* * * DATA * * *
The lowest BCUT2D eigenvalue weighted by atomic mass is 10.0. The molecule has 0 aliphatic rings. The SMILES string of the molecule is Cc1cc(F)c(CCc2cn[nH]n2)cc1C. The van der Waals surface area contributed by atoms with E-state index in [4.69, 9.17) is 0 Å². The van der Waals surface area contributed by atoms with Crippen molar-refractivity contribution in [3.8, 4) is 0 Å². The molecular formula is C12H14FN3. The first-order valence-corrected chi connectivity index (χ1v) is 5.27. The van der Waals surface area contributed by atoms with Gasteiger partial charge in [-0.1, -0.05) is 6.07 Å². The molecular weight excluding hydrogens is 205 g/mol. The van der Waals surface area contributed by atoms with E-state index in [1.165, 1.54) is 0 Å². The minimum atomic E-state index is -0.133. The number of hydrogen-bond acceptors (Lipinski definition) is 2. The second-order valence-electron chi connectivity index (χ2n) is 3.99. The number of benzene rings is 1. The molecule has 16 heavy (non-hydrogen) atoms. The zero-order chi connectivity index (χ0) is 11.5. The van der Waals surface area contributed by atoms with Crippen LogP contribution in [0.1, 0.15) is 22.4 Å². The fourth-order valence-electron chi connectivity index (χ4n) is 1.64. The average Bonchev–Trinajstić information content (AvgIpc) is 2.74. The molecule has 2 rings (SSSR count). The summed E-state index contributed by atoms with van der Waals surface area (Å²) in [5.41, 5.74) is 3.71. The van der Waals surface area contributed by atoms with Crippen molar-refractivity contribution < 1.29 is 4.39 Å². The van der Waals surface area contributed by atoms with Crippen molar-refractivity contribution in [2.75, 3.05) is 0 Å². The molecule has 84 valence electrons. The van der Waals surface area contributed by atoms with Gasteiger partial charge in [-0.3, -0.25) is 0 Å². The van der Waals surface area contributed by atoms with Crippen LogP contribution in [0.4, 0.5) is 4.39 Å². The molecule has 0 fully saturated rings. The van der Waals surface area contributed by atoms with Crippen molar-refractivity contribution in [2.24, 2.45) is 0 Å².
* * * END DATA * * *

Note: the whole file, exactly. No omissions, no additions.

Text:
The lowest BCUT2D eigenvalue weighted by atomic mass is 10.0. The molecule has 0 aliphatic rings. The SMILES string of the molecule is Cc1cc(F)c(CCc2cn[nH]n2)cc1C. The van der Waals surface area contributed by atoms with E-state index in [4.69, 9.17) is 0 Å². The van der Waals surface area contributed by atoms with Crippen molar-refractivity contribution in [3.8, 4) is 0 Å². The molecular formula is C12H14FN3. The first-order valence-corrected chi connectivity index (χ1v) is 5.27. The van der Waals surface area contributed by atoms with Gasteiger partial charge in [-0.1, -0.05) is 6.07 Å². The molecular weight excluding hydrogens is 205 g/mol. The van der Waals surface area contributed by atoms with E-state index in [1.165, 1.54) is 0 Å². The minimum atomic E-state index is -0.133. The number of hydrogen-bond acceptors (Lipinski definition) is 2. The second-order valence-electron chi connectivity index (χ2n) is 3.99. The number of benzene rings is 1. The molecule has 16 heavy (non-hydrogen) atoms. The zero-order chi connectivity index (χ0) is 11.5. The van der Waals surface area contributed by atoms with Crippen LogP contribution in [0.1, 0.15) is 22.4 Å². The fourth-order valence-electron chi connectivity index (χ4n) is 1.64. The average Bonchev–Trinajstić information content (AvgIpc) is 2.74. The molecule has 2 rings (SSSR count). The summed E-state index contributed by atoms with van der Waals surface area (Å²) in [5.41, 5.74) is 3.71. The van der Waals surface area contributed by atoms with Crippen molar-refractivity contribution < 1.29 is 4.39 Å². The van der Waals surface area contributed by atoms with Crippen molar-refractivity contribution in [2.75, 3.05) is 0 Å². The molecule has 84 valence electrons. The van der Waals surface area contributed by atoms with Gasteiger partial charge in [-0.3, -0.25) is 0 Å². The van der Waals surface area contributed by atoms with Crippen LogP contribution in [0.4, 0.5) is 4.39 Å². The molecule has 0 fully saturated rings. The van der Waals surface area contributed by atoms with Crippen molar-refractivity contribution in [2.24, 2.45) is 0 Å².